Interrupting the stream with disruptive content

We’re all familiar with disruptive technologies and their potential to change businesses and markets. But what about disruptive content? In this post, I will explain the idea of disruptive content and propose a content hierarchy.

A disruptive technology displaces an earlier technology and upends a market and value network (Wikipedia). Disruptive technology lacks refinement, has bugs, has fringe appeal, and may not have an immediate practical application. Eventually the technology matures, it gains a mainstream audience and threatens the status quo. Recent examples of disruptive technologies include mobile phones, digital cameras and e-books (Whatis.com).

What does this have to do with content?

To have a successful content marketing strategy, the content you create or curate needs to stand out from the noise of the vast amount of content available online. To engage an audience, and build a community, your content needs to be compelling and interesting. You want people to come back for more. You need to disrupt their stream of content.

What is disruptive content?

Disruptive content cuts through noise, and jars a particular niche or way of thinking (The New York Egotist). It proposes new ideas, challenges assumptions, and critiques long-held points of view. It upends people’s thinking and/or causes a disjunction in how a sector, organisation or market functions. It can be fringe, and maybe even a bit kooky.

Examples of disruptive content

Some high-order examples that I can think of are:

WikiLeaks – leaked classified or confidential source materials on topics such as war, corruption, spying, censorship, science, government and trade.

Science journals – publication of new research, evidence or inventions that propel knowledge and understanding.

Insider trading – information that, if applied, can disrupt the proper functioning of financial markets.

While I’m not suggesting that it’s possible for all (or many) organisations to create content that is as disruptive as the examples above, I simply mention these to illustrate the idea of disruptive content. That said, these examples are quite mainstream and there are probably better examples of bleeding edge/ fringe content.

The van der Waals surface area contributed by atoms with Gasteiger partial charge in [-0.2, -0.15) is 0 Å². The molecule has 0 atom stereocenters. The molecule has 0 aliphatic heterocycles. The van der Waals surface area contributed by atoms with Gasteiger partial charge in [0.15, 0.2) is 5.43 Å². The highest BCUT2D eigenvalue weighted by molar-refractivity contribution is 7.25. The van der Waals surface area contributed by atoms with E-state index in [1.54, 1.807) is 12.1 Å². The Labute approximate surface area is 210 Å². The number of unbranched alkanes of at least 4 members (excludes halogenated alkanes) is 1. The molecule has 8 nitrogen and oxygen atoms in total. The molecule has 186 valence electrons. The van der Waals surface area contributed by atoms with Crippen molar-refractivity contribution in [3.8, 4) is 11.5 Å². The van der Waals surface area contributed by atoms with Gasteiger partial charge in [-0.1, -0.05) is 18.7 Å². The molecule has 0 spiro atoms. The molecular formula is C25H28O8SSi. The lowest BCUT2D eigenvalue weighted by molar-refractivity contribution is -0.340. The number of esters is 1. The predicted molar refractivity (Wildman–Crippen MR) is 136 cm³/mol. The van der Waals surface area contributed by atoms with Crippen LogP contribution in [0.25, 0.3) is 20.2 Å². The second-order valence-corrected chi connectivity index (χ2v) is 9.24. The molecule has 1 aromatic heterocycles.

I’m working on the concept of a content hierarchy. It’s a work in progress and I’m no graphic designer, but here’s my diagram. There is a continuum of content, with the highest value (disruptive) at the top of the pyramid, and the lowest value (noise) at the bottom. As a content creator or curator, the higher your content is in the pyramid, the more value it will have to your audience/ community, and the more likely they will be to return for more.

The content hierarchy

Disruptive content: high value, unique and idea smashing content. This is the aspiration for content creators and curators. This is where true thought leadership resides. This content will get you many followers.

Exclusive content: this is content you have that no-one else has. It’s the scoop. This can be time-dependant, i.e. it can be news that you break before others pick it up. People will see you as a source of prized and privileged content and want more.

Sustainable content: this is content that evolves thinking. It adds to the debate and incrementally grows knowledge and understanding. While it’s not revolutionary like disruptive content, it is still high value and demonstrates thought leadership.

Parallel content: this is content that is similar to what other people are creating or curating. It is good quality and may have something unique in how it is presented, but your audience could find content of equal value somewhere else.

Noise: this is content that is low value and low quality that only adds to content overload for your audience.

Those are my embryonic ideas on disruptive content and the content hierarchy. I’m interested to develop these ideas and would love to hear your thoughts.

Advertisements

5 thoughts on “Interrupting the stream with disruptive content

  1. best article i have read about disruptive content. i am a former tech journalist and now in digital pr/writing. you nailed it and opened my eyes. thank you. DC

Leave a Reply

Fill in your details below or click an icon to log in:

WordPress.com Logo

You are commenting using your WordPress.com account. Log Out / Change )

Twitter picture

You are commenting using your Twitter account. Log Out / Change )

Facebook photo

You are commenting using your Facebook account. Log Out / Change )

Google+ photo

You are commenting using your Google+ account. Log Out / Change )

Connecting to %s